January 19, 2006: Eliza Kuttner remembered through award and summer project

      January 19, 2006
      Contact: Shelley Kean
      Tel: 604.983.7596

      (NORTH VANCOUVER, B.C.)—On January 19, 2005, the Capilano College community lost respected faculty member, Eliza Kuttner, in a tragic mudslide that occurred on Vancouver’s North Shore. Eliza had worked at Capilano College for 19 years and was an instructor in Computing Sciences.

      “Eliza has been sorely missed throughout the year,” said Dr. Penny Le Couteur, dean of Arts and Sciences. “And we’re remembering her particularly at this time.”

      Eliza’s colleagues established the Eliza Kuttner Memorial Award to honour her contribution to the College and to her students. The first award of approximately $1,000 will be presented at the College’s 2006 spring awards ceremony.

      “We established the award to encourage young women to continue their studies in the fields of computing science and engineering,” said Joseph Fall, Eliza’s colleague and coordinator of Computing Science at Capilano College. “We invite applications from female students who have completed one course in computing science, and who plan to continue into a second term of computing science or engineering.”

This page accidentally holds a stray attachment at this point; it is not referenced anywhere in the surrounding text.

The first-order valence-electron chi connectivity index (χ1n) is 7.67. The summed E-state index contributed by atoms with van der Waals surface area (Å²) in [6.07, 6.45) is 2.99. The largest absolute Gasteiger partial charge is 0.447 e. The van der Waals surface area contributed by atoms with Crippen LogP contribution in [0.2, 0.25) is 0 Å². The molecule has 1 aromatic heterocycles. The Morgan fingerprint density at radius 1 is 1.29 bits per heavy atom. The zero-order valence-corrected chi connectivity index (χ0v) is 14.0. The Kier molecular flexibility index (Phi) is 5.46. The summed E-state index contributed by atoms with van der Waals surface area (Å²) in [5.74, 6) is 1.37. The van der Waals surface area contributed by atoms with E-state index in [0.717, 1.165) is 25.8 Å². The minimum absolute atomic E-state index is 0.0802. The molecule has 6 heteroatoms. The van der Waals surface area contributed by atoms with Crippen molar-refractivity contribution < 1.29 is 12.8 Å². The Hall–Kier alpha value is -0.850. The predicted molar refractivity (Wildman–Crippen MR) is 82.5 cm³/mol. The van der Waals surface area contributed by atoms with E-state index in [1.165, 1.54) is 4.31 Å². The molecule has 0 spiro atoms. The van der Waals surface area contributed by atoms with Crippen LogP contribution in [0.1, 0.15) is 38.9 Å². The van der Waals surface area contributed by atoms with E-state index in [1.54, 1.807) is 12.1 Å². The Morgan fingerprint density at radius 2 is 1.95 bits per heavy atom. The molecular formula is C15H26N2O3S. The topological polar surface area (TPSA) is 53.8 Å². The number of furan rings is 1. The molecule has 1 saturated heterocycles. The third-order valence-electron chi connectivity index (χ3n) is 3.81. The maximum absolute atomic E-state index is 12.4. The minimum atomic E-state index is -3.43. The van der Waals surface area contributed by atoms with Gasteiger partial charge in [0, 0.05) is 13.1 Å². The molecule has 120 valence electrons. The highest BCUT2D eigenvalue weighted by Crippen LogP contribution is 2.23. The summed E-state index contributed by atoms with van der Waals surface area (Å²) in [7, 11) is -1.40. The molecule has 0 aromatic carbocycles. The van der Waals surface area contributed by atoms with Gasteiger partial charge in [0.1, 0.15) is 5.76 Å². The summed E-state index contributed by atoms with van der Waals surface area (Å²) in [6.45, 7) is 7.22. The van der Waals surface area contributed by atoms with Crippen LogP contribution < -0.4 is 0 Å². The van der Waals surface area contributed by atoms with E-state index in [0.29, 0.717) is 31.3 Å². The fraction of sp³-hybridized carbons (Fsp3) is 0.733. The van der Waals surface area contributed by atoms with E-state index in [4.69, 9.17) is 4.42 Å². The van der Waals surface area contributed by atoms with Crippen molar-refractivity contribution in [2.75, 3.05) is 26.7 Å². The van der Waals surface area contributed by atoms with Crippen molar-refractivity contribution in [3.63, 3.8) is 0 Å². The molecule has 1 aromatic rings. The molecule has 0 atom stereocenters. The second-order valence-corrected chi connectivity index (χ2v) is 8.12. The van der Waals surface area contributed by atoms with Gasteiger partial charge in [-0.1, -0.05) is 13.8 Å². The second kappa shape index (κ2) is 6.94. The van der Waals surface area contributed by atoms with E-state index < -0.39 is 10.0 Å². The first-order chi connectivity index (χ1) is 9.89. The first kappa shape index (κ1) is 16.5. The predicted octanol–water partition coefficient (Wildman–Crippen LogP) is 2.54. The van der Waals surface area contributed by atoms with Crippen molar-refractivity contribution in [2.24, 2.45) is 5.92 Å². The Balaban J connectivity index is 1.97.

At the time of her death, Eliza was working on a proposal to run a summer project for girls in Grades 5 and 6, where they would learn about programming and robotics. The project was part of the University of British Columbia’s Jade Bridges Initiative, promoting efforts to increase the participation of women in science and engineering across British Columbia and the Yukon.

      “We are pleased to say that her proposal was approved and will run this July,” Fall said. “In a one-day camp, young girls will learn about computer programming and robotics, both of which were major interests of Eliza’s.

      “Eliza had a particular interest in encouraging young women to study computing science,” he added. “This project will continue her dream of breaking stereotypes and increasing the number of girls and women who can change the future through their participation as scientists and engineers.”